Paul Ryan's secret plan to save the GOP, after Trump: Turn it into Uber

A hilarious GOP report on winning back millennials disses Trump, avoids all major issues and embraces Uber politics

By Andrew O'Hehir

Executive Editor

Published June 4, 2016 4:00PM (EDT)

 (Rueters/Yuri Gripas/<a href=''>pio3</a> via <a href=''>Shutterstock</a>/Photo montage by Salon)
(Rueters/Yuri Gripas/pio3 via Shutterstock/Photo montage by Salon)

I’m not sure whether the current Trump-zombie condition of the Republican Party is best described as a headless chicken or a runaway locomotive. Can something be both terrifying and pathetic at the same time? Washington Irving’s Headless Horseman, mixed with Super Chicken, riding the Steel Wheels of Doom? Anyway, while virtually the entire Republican establishment got into line this week behind a prospective nominee it dislikes and mistrusts and fears (with good reason) may be leading it into a dark abyss whence no man returns alive, Paul Ryan unveiled his secret plan to save the party. By turning it into Uber.

No, I’m serious. At least I think I am. To quote one especially illiterate highlight from the deep trove of comedy gold called “Growing Up GOP: Fresh Ideas From the Fresh Faces of the Republican Party,” published this week on the website — I know! You can’t make this stuff up — ahem: “We can appeal to the voters of the future by asking them to choose between an approach that works more like uber [sic] and less like an old, yellow, taxi-cab company.” First of all, read that so-called sentence over a couple of times while telling yourself that someone who presumably went to college, and whose native language is presumably English, wrote it, and that someone else presumably read it before it went out the door. Fresh ideas from the fresh faces of the Republican Party! Who do not know how to read.

That’s before we even get to the bottomless, vapid idiocy of the idea that is supposedly being expressed: “Freedom,” that totemic core value at the heart of Republican ideology, is best expressed at this point in the 21st century by a smartphone app that allows you to order a private car service. Well, that beats the hell out of all that Bernie Sanders nonsense about economic inequality and political oligarchy and an educational system that leaves young adults hundreds of thousands of dollars in debt! Why worry about that stuff when you can undercut the wages of some Pakistani cab driver who lives in one room in Queens with five kids and his mother-in-law? Fuck you, Abdullah! And don’t be late; I’ve got some important disrupting and innovating to do.

Either “Growing Up GOP” is the greatest spoof in the history of spoofery, or it represents Ryan’s blueprint for hauling the smoldering remnants of the Republican Party out of the Trumpian abyss after what most Republicans believe (and some hope) will be a cataclysmic defeat in November. One of the wonders of our age is that we have reached a singularity of meaninglessness, and there is no difference between those things. Political satire has become indistinguishable from political rhetoric. “Growing Up GOP” would have struck George Orwell as too shallow and too devoid of psychological insight for modern politics; it would have struck Tony Hendra and Michael O’Donoghue, master satirists of National Lampoon magazine in the ‘70s, as too obviously fake. (I’m going to send this article to P.J. O’Rourke as soon as I’m done writing it. Either he’s responsible for or it will send him into a monastery.)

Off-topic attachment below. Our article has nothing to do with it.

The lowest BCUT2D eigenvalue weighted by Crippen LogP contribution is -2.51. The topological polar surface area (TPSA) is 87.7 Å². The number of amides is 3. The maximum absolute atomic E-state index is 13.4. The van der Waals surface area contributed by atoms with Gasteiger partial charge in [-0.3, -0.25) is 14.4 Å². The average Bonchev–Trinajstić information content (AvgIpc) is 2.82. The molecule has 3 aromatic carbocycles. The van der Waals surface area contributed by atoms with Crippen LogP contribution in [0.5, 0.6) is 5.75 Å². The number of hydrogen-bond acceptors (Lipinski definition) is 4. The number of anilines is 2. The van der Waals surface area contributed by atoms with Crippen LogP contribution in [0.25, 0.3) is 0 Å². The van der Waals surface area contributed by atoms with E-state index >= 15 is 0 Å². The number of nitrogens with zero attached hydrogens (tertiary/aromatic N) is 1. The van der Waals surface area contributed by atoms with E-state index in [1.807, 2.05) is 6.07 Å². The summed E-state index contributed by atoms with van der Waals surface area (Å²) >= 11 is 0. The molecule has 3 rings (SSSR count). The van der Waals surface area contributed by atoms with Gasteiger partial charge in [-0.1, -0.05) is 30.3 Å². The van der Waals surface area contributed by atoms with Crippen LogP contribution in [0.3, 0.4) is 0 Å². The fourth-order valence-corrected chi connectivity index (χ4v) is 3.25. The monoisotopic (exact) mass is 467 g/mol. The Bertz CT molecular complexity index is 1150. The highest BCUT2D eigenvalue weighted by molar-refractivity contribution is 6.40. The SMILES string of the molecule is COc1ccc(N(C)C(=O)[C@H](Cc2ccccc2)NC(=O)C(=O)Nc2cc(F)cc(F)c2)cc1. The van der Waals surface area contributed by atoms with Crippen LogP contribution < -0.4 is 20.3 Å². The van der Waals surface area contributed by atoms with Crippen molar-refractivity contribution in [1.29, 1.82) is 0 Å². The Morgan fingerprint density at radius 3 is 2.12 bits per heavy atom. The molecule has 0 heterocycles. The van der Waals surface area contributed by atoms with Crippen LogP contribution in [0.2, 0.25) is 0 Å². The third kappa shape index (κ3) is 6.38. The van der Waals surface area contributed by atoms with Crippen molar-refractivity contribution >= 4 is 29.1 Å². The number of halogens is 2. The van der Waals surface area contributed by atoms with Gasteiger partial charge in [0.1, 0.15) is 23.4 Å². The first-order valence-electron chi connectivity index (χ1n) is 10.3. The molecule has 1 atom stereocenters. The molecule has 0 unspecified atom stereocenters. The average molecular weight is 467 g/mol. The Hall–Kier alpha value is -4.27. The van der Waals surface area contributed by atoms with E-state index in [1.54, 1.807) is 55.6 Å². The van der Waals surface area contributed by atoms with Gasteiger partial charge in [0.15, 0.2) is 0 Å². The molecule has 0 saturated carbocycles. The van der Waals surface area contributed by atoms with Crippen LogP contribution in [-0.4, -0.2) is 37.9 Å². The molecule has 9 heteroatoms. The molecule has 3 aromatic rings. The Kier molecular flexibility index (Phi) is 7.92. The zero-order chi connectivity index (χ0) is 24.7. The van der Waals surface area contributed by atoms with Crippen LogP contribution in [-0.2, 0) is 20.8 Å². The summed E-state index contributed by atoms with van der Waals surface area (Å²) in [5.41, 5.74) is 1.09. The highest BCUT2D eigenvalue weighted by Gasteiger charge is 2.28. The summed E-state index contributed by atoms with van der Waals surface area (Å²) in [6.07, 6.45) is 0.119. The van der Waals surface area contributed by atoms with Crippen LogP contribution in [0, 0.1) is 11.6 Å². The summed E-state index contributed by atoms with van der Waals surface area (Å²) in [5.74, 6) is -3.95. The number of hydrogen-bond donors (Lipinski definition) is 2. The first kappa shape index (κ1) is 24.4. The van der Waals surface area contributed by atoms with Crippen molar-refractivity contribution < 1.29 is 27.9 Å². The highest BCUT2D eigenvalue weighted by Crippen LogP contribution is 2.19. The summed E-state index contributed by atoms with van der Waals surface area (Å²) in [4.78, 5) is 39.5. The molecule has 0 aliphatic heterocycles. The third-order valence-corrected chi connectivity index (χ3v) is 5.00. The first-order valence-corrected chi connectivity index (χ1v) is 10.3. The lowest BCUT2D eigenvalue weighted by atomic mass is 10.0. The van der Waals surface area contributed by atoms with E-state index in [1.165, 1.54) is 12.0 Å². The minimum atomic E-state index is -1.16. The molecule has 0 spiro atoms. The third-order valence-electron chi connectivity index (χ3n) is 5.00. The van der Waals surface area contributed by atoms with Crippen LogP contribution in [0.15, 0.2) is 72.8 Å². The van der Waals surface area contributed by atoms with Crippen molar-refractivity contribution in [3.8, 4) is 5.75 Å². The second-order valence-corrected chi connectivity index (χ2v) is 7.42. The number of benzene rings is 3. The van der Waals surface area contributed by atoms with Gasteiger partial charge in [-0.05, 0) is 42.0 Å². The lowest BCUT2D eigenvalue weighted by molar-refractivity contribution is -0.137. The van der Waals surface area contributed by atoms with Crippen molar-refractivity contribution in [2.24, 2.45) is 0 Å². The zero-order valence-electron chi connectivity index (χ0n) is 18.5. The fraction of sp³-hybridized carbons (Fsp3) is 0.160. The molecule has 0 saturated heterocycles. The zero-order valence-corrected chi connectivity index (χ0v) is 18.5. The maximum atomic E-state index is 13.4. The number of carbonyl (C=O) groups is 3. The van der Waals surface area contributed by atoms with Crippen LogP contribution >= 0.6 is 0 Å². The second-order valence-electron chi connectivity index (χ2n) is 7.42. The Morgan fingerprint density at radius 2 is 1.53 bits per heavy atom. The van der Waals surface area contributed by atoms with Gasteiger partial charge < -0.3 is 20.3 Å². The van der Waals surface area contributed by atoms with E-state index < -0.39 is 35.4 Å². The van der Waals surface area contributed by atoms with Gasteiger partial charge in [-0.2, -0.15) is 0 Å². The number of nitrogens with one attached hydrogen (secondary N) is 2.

I have twice accused Paul Ryan of being the driving force behind “Growing Up GOP,” although he is not the report’s official author or sponsor. It was largely produced by the College Republican National Committee, with support from other GOP entities, and its principal author is pollster and consultant Kristen Soltis Anderson, a person who has written an actual book called “The Selfie Vote.” But this hilariously incoherent hodge-podge of generational buzzwords and business-school clichés could not carry the House Speaker’s ideological DNA any more clearly if he had … well, I had an analogy in mind, but let’s drop it. Ryan is its baby-daddy, if I am using that term correctly. (Marketing to millennials!)

Furthermore, the fact that this report was released to the public on the same day that Ryan finally and begrudgingly admitted he would support Donald Trump in the fall was obviously no accident. It was Ryan’s nod-plus-wink to Republican cognoscenti: I’m on board this train, kind of, but I’m jumping off five seconds after Trump’s weepy concession speech. “Growing Up GOP” is the crossed fingers, visible to all, that Ryan holds behind his back as he vows allegiance to the stupid choice made by the stupid Republican base.

Ryan is referenced and quoted over and over in “Growing Up GOP” as a leading example of the “open, bottom-up approach to problem solving” that will supposedly create inroads for Republicans among the younger voters they have so spectacularly lost. No other living Republican politician is ever mentioned by name, unless you count a nostalgic backward glance at Mitt Romney, who will never again be a candidate for anything and who — come to think of it! — picked Ryan as his running mate in 2012. Actually, this report’s number-crunching on that election is fascinating: The Romney-Ryan ticket lost the popular vote by about 4.9 million votes, we are told, but lost among voters aged 18 to 29 by 5.6 million votes. In at least four crucial swing states that Barack Obama carried twice — Florida, Nevada, Ohio and Virginia — the same pattern can be seen. Younger voters literally made the difference.